Minister O’Donnell (pictured) confirmed in a letter to Council Chief Executive Brendan McGrath last week that he was reversing 25 material alternations made by councillors to the CDP 2023-29. He made the decision on the advice of Office of Planning Regulator (OPR).

Minister O’Donnell directed that 14 land parcels that were subject to land-use zoning changes by councillors as part of the Material Alterations to the Draft CDP should be reversed.

He directed that a further 11 land parcels in the city should become “unzoned”.

The Minister found that the CDP had not been made in a manner consistent with recommendations of the OPR, which required specific changes to the plan to ensure consistency with the national planning laws and guidelines.

At last week’s Council meeting Cllr Eddie Hoare (FG) asked for clarity on the process by which councillors could rezone the lands that had been changed by the Minister’s direction.

Cllr Declan McDonnell said, “What he [Minister O’Donnell] has done is an absolute disgrace”.

And he asked: “Do we have to have another development plan meeting to deal with it?”

Both Cllrs Hoare and McDonnell wondered what would become of the lands that were rezoned or unzoned by the ministerial direction.

Mr McGrath said the Council had put forward an argument in favour of retaining the material alterations in the plan, but ultimately the Minister sided with OPR.

He said if councillors want to make alterations to the new plan, they could go through the process of making a material alteration but this was lengthy.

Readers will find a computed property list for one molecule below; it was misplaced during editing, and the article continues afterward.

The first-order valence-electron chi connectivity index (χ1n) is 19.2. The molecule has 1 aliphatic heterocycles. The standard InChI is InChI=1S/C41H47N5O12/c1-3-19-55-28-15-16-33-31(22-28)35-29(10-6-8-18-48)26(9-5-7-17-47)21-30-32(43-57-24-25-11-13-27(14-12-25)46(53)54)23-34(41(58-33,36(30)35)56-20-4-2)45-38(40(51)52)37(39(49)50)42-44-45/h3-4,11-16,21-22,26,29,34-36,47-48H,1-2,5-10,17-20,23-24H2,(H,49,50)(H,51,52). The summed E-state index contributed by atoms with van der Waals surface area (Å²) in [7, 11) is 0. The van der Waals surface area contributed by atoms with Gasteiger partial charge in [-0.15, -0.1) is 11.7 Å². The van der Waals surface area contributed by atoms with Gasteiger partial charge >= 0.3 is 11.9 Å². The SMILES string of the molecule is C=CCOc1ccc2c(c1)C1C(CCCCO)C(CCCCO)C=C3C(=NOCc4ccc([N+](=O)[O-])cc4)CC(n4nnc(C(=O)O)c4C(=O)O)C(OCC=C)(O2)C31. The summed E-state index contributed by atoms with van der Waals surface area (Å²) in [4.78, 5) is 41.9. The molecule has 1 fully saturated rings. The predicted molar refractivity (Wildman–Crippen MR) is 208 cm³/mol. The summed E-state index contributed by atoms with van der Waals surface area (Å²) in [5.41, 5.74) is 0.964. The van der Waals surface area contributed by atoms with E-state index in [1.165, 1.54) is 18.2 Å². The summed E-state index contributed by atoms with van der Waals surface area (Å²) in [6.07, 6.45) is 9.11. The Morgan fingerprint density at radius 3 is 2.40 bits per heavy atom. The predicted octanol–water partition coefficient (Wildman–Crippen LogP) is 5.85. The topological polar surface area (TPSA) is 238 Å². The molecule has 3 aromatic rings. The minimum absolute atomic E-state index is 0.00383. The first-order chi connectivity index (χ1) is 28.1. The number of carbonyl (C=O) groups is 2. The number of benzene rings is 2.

The Save Roscam Peninsula campaign welcomed the Minister’s decision.

In a statement to the Galway City Tribune, it said the direction would mean the Roscam village area on the Roscam Peninsula will be unzoned and a number of land parcels would revert back to agriculture/high amenity.

A spokesperson for the campaign said: “the material alterations made by city councillors following lobbying by developers continued the long-standing practice of councillors facilitating a developer-led plan rather than an evidence- and policy-based plan that meets the needs of the city.

“The Minister’s direction is an important step in restoring confidence in the planning system. It is clear from the City Council’s own evidence on future housing projections that there was no requirement to zone these lands for residential purposes in order to meet the needs of the targeted population increase up to 2029,” the spokesperson added.